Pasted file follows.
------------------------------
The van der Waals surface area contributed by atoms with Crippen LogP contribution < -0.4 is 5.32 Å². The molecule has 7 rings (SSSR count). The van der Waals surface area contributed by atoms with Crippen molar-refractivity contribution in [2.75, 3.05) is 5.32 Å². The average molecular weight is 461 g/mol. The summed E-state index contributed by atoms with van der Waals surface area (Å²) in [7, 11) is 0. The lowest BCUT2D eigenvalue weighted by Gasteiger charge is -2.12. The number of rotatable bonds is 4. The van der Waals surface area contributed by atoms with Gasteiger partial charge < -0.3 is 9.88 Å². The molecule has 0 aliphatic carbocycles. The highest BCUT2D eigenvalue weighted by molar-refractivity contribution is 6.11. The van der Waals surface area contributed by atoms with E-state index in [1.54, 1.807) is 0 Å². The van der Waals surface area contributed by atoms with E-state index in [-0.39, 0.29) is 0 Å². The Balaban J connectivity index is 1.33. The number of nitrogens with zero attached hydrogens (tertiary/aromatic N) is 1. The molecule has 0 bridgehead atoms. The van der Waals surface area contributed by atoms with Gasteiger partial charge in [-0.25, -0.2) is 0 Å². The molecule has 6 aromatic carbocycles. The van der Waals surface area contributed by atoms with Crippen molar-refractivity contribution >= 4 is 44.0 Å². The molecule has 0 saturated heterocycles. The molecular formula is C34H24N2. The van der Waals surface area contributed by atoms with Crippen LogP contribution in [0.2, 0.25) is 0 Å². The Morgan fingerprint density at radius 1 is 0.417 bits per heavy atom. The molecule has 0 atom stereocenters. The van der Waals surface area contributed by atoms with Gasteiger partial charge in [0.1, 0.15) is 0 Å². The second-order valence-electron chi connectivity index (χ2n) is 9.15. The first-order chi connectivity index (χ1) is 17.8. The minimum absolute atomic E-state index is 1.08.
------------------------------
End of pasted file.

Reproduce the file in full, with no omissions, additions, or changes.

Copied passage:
The van der Waals surface area contributed by atoms with Crippen LogP contribution < -0.4 is 5.32 Å². The molecule has 7 rings (SSSR count). The van der Waals surface area contributed by atoms with Crippen molar-refractivity contribution in [2.75, 3.05) is 5.32 Å². The average molecular weight is 461 g/mol. The summed E-state index contributed by atoms with van der Waals surface area (Å²) in [7, 11) is 0. The lowest BCUT2D eigenvalue weighted by Gasteiger charge is -2.12. The number of rotatable bonds is 4. The van der Waals surface area contributed by atoms with Gasteiger partial charge < -0.3 is 9.88 Å². The molecule has 0 aliphatic carbocycles. The highest BCUT2D eigenvalue weighted by molar-refractivity contribution is 6.11. The van der Waals surface area contributed by atoms with E-state index in [1.54, 1.807) is 0 Å². The van der Waals surface area contributed by atoms with E-state index in [-0.39, 0.29) is 0 Å². The Balaban J connectivity index is 1.33. The number of nitrogens with zero attached hydrogens (tertiary/aromatic N) is 1. The molecule has 0 bridgehead atoms. The van der Waals surface area contributed by atoms with Gasteiger partial charge in [-0.25, -0.2) is 0 Å². The molecule has 6 aromatic carbocycles. The van der Waals surface area contributed by atoms with Crippen molar-refractivity contribution >= 4 is 44.0 Å². The molecule has 0 saturated heterocycles. The molecular formula is C34H24N2. The van der Waals surface area contributed by atoms with Crippen LogP contribution in [0.2, 0.25) is 0 Å². The Morgan fingerprint density at radius 1 is 0.417 bits per heavy atom. The molecule has 0 atom stereocenters. The van der Waals surface area contributed by atoms with Gasteiger partial charge in [0.1, 0.15) is 0 Å². The second-order valence-electron chi connectivity index (χ2n) is 9.15. The first-order chi connectivity index (χ1) is 17.8. The minimum absolute atomic E-state index is 1.08.